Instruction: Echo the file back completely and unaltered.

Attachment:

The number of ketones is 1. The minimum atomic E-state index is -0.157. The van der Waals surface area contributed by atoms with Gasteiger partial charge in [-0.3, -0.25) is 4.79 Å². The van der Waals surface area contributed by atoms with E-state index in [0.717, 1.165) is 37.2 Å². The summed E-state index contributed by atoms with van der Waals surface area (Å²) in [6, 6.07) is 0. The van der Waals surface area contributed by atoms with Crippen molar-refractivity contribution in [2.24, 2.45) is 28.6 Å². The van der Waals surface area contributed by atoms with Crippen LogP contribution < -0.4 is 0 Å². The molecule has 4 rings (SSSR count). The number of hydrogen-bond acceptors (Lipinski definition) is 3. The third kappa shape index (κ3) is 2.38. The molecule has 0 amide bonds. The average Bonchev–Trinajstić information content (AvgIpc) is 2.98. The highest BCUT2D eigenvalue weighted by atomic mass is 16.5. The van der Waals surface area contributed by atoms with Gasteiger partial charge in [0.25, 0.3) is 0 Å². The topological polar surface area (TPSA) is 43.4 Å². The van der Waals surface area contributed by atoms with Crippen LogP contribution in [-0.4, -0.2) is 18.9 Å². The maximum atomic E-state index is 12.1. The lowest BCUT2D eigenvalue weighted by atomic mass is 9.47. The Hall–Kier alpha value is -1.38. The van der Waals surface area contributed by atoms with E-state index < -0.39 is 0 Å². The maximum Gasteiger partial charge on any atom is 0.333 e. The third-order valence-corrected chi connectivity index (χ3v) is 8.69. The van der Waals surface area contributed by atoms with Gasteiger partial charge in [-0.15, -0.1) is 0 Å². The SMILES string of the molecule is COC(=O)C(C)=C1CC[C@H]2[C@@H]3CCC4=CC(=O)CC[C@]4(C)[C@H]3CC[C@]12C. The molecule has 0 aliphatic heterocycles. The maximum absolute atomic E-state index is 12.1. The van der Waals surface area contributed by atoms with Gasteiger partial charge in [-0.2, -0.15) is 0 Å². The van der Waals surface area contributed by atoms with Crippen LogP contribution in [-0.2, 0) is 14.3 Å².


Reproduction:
The number of ketones is 1. The minimum atomic E-state index is -0.157. The van der Waals surface area contributed by atoms with Gasteiger partial charge in [-0.3, -0.25) is 4.79 Å². The van der Waals surface area contributed by atoms with E-state index in [0.717, 1.165) is 37.2 Å². The summed E-state index contributed by atoms with van der Waals surface area (Å²) in [6, 6.07) is 0. The van der Waals surface area contributed by atoms with Crippen molar-refractivity contribution in [2.24, 2.45) is 28.6 Å². The van der Waals surface area contributed by atoms with Crippen LogP contribution < -0.4 is 0 Å². The molecule has 4 rings (SSSR count). The number of hydrogen-bond acceptors (Lipinski definition) is 3. The third kappa shape index (κ3) is 2.38. The molecule has 0 amide bonds. The average Bonchev–Trinajstić information content (AvgIpc) is 2.98. The highest BCUT2D eigenvalue weighted by atomic mass is 16.5. The van der Waals surface area contributed by atoms with Gasteiger partial charge in [0.25, 0.3) is 0 Å². The topological polar surface area (TPSA) is 43.4 Å². The van der Waals surface area contributed by atoms with Crippen LogP contribution in [-0.4, -0.2) is 18.9 Å². The maximum atomic E-state index is 12.1. The lowest BCUT2D eigenvalue weighted by atomic mass is 9.47. The Hall–Kier alpha value is -1.38. The van der Waals surface area contributed by atoms with E-state index < -0.39 is 0 Å². The maximum Gasteiger partial charge on any atom is 0.333 e. The third-order valence-corrected chi connectivity index (χ3v) is 8.69. The van der Waals surface area contributed by atoms with Gasteiger partial charge in [-0.15, -0.1) is 0 Å². The SMILES string of the molecule is COC(=O)C(C)=C1CC[C@H]2[C@@H]3CCC4=CC(=O)CC[C@]4(C)[C@H]3CC[C@]12C. The molecule has 0 aliphatic heterocycles. The maximum absolute atomic E-state index is 12.1. The van der Waals surface area contributed by atoms with Gasteiger partial charge in [-0.2, -0.15) is 0 Å². The van der Waals surface area contributed by atoms with Crippen LogP contribution in [-0.2, 0) is 14.3 Å².